Saturday, November 19, 2005

Color My World

Yesterday at school I was coloring a picture of a turkey for a game we'll be playing with our students next week. The children love it when I draw or color, and always ask for their own pictures to take home. As a result, I incorporate art into my lessons as much as I can. It is a window for children, an opportunity; not just for learning, but for experiencing beauty as well.

I grew up in a home where art
was expressed and appreciated. My dad would bring home old blueprint paper for us to draw on, its purple-faced lines and words turned over to reveal a perfect and unblemished sheet of pure white. It was the best gift he could have given us. My sister and I would spend hours making our "Calico and Numpy" cat books, and Mom would write in the dialogue since we were too young to write. I can't remember a time when I didn't have a pencil, crayon, or marker in hand to create in the world of imagination.

Often we would look up to find my mother sketching us at our play. "Don't do me, Mom!" we'd cry, though secretly we couldn't wait to see how it turned out. Her favorite remark - if we'd comment on its lack of resemblance - would be, "I'm not a camera, kids!" And how blessed we were that she wasn't.

I truly don't know how she did it. There were six of us kids and a husband to take care of, clean up after, cook and wash for and still she made time to make beautiful things. We would often find her at the kitchen table with acrylics, brush and canvas, creating something new to color our world. We would lean on little elbows, watching the picture come to life with dabs of burnt umber, denim blue and harvest gold. Finished products decorated our walls with warmth and personality, and sometimes one was given to a special aunt or close friend. To us all, they were great masterpieces.

Coloring books were a treasure around our house. We would flop on our tummies with a new book, open it up to the most detailed and lovely page and mark it with a big "M". We wanted the best to go to Mother, and we would pass the time with a box of crayons until she could lie on the floor beside us and bring our selection to life. I have vivid images of brightly colored daffodils and azure skies where she would add her own birds and fluffy clouds; an ordinary black and white page transformed into a brilliant wonder. We would try to imitate her technique, but could never quite master it.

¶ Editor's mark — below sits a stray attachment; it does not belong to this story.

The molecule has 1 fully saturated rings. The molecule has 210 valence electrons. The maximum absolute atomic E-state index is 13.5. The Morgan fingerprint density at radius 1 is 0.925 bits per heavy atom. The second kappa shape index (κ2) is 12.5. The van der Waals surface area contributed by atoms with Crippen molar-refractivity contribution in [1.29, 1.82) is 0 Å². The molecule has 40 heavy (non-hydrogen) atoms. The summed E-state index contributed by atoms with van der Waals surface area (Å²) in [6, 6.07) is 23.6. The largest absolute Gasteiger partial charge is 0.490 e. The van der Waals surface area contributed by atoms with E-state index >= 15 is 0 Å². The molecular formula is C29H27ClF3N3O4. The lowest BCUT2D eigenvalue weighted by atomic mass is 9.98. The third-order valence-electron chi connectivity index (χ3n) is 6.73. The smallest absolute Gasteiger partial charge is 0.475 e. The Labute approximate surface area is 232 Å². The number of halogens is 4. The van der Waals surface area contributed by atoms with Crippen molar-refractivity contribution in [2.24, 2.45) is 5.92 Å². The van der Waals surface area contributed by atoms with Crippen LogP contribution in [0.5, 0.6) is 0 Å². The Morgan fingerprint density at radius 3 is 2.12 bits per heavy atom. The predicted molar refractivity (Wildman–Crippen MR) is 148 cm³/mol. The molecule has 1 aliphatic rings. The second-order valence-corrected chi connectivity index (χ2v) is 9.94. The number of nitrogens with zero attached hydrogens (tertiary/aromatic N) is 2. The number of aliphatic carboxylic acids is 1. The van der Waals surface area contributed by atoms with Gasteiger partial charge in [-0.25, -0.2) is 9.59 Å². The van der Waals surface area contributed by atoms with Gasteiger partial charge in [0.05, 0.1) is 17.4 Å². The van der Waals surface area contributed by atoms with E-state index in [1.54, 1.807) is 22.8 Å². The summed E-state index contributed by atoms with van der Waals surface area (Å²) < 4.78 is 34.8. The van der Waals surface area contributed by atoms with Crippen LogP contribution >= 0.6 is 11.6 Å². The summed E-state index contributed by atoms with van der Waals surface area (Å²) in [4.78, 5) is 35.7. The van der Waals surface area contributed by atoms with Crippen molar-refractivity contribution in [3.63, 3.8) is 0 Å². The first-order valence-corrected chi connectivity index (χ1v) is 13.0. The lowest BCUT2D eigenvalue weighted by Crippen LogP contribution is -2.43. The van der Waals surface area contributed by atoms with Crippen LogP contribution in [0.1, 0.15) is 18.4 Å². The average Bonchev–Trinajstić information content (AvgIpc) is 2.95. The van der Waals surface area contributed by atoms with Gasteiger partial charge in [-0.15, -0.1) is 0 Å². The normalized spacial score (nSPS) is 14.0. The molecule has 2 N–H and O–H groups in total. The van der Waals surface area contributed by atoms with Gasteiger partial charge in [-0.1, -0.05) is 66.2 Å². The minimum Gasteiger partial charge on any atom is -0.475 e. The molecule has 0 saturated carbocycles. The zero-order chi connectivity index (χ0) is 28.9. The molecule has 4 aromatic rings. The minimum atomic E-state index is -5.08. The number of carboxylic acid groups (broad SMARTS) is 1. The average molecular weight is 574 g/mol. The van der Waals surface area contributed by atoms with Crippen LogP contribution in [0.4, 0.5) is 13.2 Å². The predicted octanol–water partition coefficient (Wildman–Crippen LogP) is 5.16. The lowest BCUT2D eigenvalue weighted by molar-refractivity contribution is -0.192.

We are all grown up now with children of our own, yet color and art are still a big part of each of our lives. We have planted the rich seed given to us at birth and watched it grow through the years. It has bloomed in many various ways in our homes and gardens, and made the view much more interesting and beautiful.

So when a child asks for a drawing or a picture to color, I give it willingly. Perhaps he or she will be the next Monet or DeVinci, and at the very least, they'll have a chance to color their own world, like my Mother did for me.


srp said...

This beautiful post brings back fond memories of coloring books and crayons from childhood. Nyssa always loved paints and sidewalk chalk. My brother and I drew pictures one Christmas and Mom had them put on glass plates for our grandmother. Now that she has passed we have them back.

Your words are always so descriptive, warm, and soothing. Thank you.

Spider Girl said...

What a lovely post!

I work with children and love to see children being creative with paints and pencils.

I've seen works by children that with the right matte and frame would be art fine enough to sell.

In fact, one year not long ago, a local elementary school held a fund-raising show and sold children's art. Some of it was exquisite. I bought some. :)

I wonder how many of these young artists are encouraged by their parents. Lots, I hope.

Pete Mitchell said...

Great to see that creativity is still being encouraged rather than plopping the kids in front of the latest video game.

McSwain said...

Beautiful! Is that one of your mom's paintings? The walls at my house are covered with my mom's paintings, my grandfather's photography, and now my son's first painting. Those things are grounding for me--they remind me of the people and places I come from, and that I can be an artist no matter where I am in my own life, because they were and are.

It's terrific that you're encouraging the kids you work with in this way! Not enough teachers do that, and the tremendous artistic potential of some kids goes urecognized and undeveloped.

martie said...

That is a lovely painting. I assume that is of you and done by your Mom. She is a very talented woman and it is easy to see where you get it from.

You are both blessed!

Rebecca said...

Excellent post Lori! And so very true...I love seeing the creations my son comes up with when he draws. I always make a big deal out of each and every drawing - my refrigerator is covered.

Macromoments said...

Lori, your posts always remind readers of a time & place in their own childhood, too. That's what I love about your writing.

Your mom was quite a talent. How nice that she influenced you in ways you probably didn't even realize back then. And now you're passing it on!

naive-no-more said...

Beautiful post Lori! I've always loved drawing and coloring and decided a few years ago to teach myself to paint.

I think that might be a good post for my blog in the future.